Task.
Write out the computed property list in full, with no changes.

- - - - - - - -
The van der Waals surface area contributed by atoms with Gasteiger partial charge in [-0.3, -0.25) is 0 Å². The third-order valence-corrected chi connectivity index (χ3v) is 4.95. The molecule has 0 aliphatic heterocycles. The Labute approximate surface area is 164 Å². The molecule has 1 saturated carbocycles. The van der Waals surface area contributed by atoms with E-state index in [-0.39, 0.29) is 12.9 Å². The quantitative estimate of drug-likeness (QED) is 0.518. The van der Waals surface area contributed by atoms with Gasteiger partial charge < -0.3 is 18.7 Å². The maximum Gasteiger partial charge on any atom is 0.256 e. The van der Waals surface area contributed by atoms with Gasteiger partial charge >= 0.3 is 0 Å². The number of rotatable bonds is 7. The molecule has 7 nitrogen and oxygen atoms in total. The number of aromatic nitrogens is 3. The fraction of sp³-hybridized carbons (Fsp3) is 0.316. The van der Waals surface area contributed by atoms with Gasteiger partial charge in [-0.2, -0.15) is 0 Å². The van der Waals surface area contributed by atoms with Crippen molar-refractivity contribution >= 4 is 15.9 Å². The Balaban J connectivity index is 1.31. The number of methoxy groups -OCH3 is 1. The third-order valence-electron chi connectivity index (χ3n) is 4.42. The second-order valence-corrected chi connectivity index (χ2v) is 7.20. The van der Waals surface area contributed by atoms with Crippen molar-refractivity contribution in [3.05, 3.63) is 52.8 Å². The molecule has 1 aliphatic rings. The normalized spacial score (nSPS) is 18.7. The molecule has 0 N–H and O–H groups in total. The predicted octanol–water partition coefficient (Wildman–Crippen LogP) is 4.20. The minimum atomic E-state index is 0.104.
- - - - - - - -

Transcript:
The van der Waals surface area contributed by atoms with Gasteiger partial charge in [-0.3, -0.25) is 0 Å². The third-order valence-corrected chi connectivity index (χ3v) is 4.95. The molecule has 0 aliphatic heterocycles. The Labute approximate surface area is 164 Å². The molecule has 1 saturated carbocycles. The van der Waals surface area contributed by atoms with E-state index in [-0.39, 0.29) is 12.9 Å². The quantitative estimate of drug-likeness (QED) is 0.518. The van der Waals surface area contributed by atoms with Gasteiger partial charge < -0.3 is 18.7 Å². The maximum Gasteiger partial charge on any atom is 0.256 e. The van der Waals surface area contributed by atoms with Gasteiger partial charge >= 0.3 is 0 Å². The number of rotatable bonds is 7. The molecule has 7 nitrogen and oxygen atoms in total. The number of aromatic nitrogens is 3. The fraction of sp³-hybridized carbons (Fsp3) is 0.316. The van der Waals surface area contributed by atoms with Gasteiger partial charge in [-0.2, -0.15) is 0 Å². The van der Waals surface area contributed by atoms with Crippen molar-refractivity contribution >= 4 is 15.9 Å². The Balaban J connectivity index is 1.31. The number of methoxy groups -OCH3 is 1. The third-order valence-electron chi connectivity index (χ3n) is 4.42. The second-order valence-corrected chi connectivity index (χ2v) is 7.20. The van der Waals surface area contributed by atoms with Crippen molar-refractivity contribution in [3.05, 3.63) is 52.8 Å². The molecule has 1 aliphatic rings. The normalized spacial score (nSPS) is 18.7. The molecule has 0 N–H and O–H groups in total. The predicted octanol–water partition coefficient (Wildman–Crippen LogP) is 4.20. The minimum atomic E-state index is 0.104.